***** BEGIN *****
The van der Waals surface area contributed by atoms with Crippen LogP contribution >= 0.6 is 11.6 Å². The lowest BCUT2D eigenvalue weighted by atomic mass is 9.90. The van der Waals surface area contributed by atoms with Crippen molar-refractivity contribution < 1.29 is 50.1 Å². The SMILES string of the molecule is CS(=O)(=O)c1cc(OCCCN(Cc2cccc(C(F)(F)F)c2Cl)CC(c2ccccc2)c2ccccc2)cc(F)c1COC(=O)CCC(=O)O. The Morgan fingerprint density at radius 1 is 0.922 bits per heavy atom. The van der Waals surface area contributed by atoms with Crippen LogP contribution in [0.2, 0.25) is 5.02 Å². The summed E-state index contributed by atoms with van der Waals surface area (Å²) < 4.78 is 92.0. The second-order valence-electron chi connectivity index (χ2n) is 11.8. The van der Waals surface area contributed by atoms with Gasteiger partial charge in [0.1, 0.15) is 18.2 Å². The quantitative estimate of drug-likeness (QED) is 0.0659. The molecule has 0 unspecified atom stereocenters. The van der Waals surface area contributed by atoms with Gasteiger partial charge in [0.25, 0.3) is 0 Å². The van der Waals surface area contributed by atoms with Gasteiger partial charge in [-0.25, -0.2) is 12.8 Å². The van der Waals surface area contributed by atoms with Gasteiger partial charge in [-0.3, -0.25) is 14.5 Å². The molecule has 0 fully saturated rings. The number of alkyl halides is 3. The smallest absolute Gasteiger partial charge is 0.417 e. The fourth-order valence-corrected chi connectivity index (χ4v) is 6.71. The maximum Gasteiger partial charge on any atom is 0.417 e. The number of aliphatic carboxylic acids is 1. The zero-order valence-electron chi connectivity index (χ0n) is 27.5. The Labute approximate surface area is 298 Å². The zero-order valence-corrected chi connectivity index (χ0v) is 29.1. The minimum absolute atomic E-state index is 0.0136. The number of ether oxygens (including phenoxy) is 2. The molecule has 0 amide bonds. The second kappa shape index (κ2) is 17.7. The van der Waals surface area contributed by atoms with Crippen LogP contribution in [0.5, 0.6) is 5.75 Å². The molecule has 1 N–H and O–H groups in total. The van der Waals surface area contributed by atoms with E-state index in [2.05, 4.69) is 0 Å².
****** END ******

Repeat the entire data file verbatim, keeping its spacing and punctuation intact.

The van der Waals surface area contributed by atoms with Crippen LogP contribution >= 0.6 is 11.6 Å². The lowest BCUT2D eigenvalue weighted by atomic mass is 9.90. The van der Waals surface area contributed by atoms with Crippen molar-refractivity contribution < 1.29 is 50.1 Å². The SMILES string of the molecule is CS(=O)(=O)c1cc(OCCCN(Cc2cccc(C(F)(F)F)c2Cl)CC(c2ccccc2)c2ccccc2)cc(F)c1COC(=O)CCC(=O)O. The Morgan fingerprint density at radius 1 is 0.922 bits per heavy atom. The van der Waals surface area contributed by atoms with Crippen LogP contribution in [0.2, 0.25) is 5.02 Å². The summed E-state index contributed by atoms with van der Waals surface area (Å²) < 4.78 is 92.0. The second-order valence-electron chi connectivity index (χ2n) is 11.8. The van der Waals surface area contributed by atoms with Gasteiger partial charge in [0.1, 0.15) is 18.2 Å². The quantitative estimate of drug-likeness (QED) is 0.0659. The molecule has 0 unspecified atom stereocenters. The van der Waals surface area contributed by atoms with Gasteiger partial charge in [0.25, 0.3) is 0 Å². The van der Waals surface area contributed by atoms with Gasteiger partial charge in [-0.25, -0.2) is 12.8 Å². The van der Waals surface area contributed by atoms with Gasteiger partial charge in [-0.3, -0.25) is 14.5 Å². The molecule has 0 fully saturated rings. The number of alkyl halides is 3. The smallest absolute Gasteiger partial charge is 0.417 e. The fourth-order valence-corrected chi connectivity index (χ4v) is 6.71. The maximum Gasteiger partial charge on any atom is 0.417 e. The number of aliphatic carboxylic acids is 1. The zero-order valence-electron chi connectivity index (χ0n) is 27.5. The Labute approximate surface area is 298 Å². The zero-order valence-corrected chi connectivity index (χ0v) is 29.1. The minimum absolute atomic E-state index is 0.0136. The number of ether oxygens (including phenoxy) is 2. The molecule has 0 amide bonds. The second kappa shape index (κ2) is 17.7. The van der Waals surface area contributed by atoms with Crippen LogP contribution in [0.5, 0.6) is 5.75 Å². The molecule has 1 N–H and O–H groups in total. The van der Waals surface area contributed by atoms with E-state index in [2.05, 4.69) is 0 Å².